I have, on occasion on this blog, pondered about doing some World War 2 gaming. Now that Bolt Action is out there might even be the chance of a game at Guildford. Apart from my misgivings about gaming such a recent conflict the question has already been which theatre to do. Most rules and figure ranges seem to go for France 1944 and this was certainly what we played when I wargamed WW2 at school with 20mm Airfix plastics. We also did North Africa, which has extra resonance for the Legatus as that was where my father fought.
I have had a go at starting the period a number of times in 28mm. Six years ago, I bought some Artizan Airborne and Germans for Arnhem, where my Uncle Keith fought (the one who left me his whole cellar of claret in his will). I painted one Airborne soldier but found the camouflage rather tiring!
I then bought some nice Mike Owen sculpted British figures from BEF Miniatures and thought about doing Norway, France 1940 and Crete. I had even started painting them when the figures were bought by Warlord Games who, annoyingly, retired them in favour of some new figures which I didn't like nearly so much. I'd just about given up on the idea of early war when last week an American firm, Gorgon Studios, announced some Owen sculpted British specifically for Norway (they already have some German Gebirgsjäger and Norwegians). Unfortunately, they don't seem to have a distributor in the UK which means massive postal and probably customs charges as well (plus the Post Office's £6 handling charge) but I may just have to get some.
I also bought some of the Artizan North Africa figures and although these are chunkier than I usually like the two I painted were really nice to work on. However, when I heard about the new Perry plastics I thought that I would prefer these to the Artizans so I didn't buy any more. I have now heard that the Perry figures are very small, which given my eyesight is not what I want, so am thinking about painting some more Artizan figures again, especially as I bought a lot of second hand ones on eBay a year or so ago.
I had hundreds of the Airfix plastics, the cover art of the boxes for which were some of the most evocative that they did. Most of my Pacific games were without formal rules and were conducted outside on our rockery which, conveniently overlooked our pond. The Marines could come across the pond land on the beach and then would spend days or weeks (over the summer holidays) fighting the Japanese back and forth across the rockery. Just as in the War itself my mother would unearth lost Airfix Japanese soldiers decades later, as she did the weeding. About fifteen years ago I painted a lot of these Airfix figures with the idea of doing Guadalcanal in 20mm but shortly afterwards I gave up on plastics and started painting 28m metal Darkest Africa and Vikings. The plastics were forgotten.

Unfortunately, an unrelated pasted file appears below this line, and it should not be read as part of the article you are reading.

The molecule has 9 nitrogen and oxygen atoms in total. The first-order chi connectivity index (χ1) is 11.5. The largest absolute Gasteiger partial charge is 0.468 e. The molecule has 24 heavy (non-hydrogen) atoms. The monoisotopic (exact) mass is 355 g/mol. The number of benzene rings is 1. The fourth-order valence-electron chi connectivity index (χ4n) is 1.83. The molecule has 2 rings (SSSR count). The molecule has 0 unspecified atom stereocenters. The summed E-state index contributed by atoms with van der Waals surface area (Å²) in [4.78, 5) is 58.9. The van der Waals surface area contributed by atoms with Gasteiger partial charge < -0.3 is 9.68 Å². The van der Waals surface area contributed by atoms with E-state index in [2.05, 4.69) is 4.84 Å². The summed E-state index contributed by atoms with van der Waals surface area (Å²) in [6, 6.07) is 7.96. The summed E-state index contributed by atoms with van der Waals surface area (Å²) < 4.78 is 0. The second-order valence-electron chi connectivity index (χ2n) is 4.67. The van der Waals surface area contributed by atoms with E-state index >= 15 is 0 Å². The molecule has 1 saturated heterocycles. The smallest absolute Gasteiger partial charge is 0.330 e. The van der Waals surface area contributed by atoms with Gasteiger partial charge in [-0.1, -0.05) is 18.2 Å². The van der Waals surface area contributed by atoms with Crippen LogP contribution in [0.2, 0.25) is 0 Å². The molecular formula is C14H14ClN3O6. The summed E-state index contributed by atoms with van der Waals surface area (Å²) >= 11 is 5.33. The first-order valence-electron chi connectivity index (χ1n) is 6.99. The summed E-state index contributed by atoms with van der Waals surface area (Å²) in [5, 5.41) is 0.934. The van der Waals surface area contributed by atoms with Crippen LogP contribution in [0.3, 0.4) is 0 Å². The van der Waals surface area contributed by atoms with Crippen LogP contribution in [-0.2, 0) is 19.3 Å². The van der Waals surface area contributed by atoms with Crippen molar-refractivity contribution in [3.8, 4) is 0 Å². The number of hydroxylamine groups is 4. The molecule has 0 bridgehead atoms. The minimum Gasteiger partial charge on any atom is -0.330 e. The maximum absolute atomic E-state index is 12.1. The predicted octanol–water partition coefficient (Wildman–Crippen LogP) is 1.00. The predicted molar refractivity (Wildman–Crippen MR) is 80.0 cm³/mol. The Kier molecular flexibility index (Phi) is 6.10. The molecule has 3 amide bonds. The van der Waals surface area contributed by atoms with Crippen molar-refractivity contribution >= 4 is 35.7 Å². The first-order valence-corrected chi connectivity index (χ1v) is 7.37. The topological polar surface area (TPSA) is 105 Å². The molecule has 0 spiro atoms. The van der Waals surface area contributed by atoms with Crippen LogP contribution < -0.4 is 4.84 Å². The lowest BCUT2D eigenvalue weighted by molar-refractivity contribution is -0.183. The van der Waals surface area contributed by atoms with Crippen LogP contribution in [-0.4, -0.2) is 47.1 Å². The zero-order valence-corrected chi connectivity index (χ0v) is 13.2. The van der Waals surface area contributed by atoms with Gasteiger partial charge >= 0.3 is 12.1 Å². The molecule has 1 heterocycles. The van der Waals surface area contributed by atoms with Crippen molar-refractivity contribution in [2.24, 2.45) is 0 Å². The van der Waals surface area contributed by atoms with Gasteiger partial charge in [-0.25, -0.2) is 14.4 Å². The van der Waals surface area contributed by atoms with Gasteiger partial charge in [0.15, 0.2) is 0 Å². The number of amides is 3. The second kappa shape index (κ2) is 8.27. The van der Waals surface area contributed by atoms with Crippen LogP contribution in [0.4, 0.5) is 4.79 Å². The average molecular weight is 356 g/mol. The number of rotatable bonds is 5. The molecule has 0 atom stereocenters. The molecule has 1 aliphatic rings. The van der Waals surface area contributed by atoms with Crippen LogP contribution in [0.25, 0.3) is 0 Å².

The recent release of the Warlord Games plastic Japanese and the preview of their plastic US Marines has got me all nostalgic again, as they really have a great Airfix vibe about them, so I picked up the Bolt Action Armies of Imperial Japan book and bought a box of the infantry in Orc's Nest today. I'll review them properly when I have more time but they are very small for 28mm figures. However, the average height of a Japanese infantryman was 5'4" I seem to recall. I haven't got any other Bolt Action figures so don't know if they are all on the small size. I am wary of different scales in Warlord ranges as we have seen in their Roman figures. The figures, which will need a lot of assembling (something to do during Strictly Come Dancing!) are a bit cartoony in pose, which is my main criticism of Warlord's WW2 figures, but I think I just want them for Airfix style skirmishes with the marines, when they come out. Also the rather excessive animation works for the Japanese I think. The key thing is that I will need no tanks and no buildings (which is the problem for the other theatres) but I will need an awful lot of palm trees! Maybe I can pick up some plastic ones at Colours (unless everyone else has had the same idea!).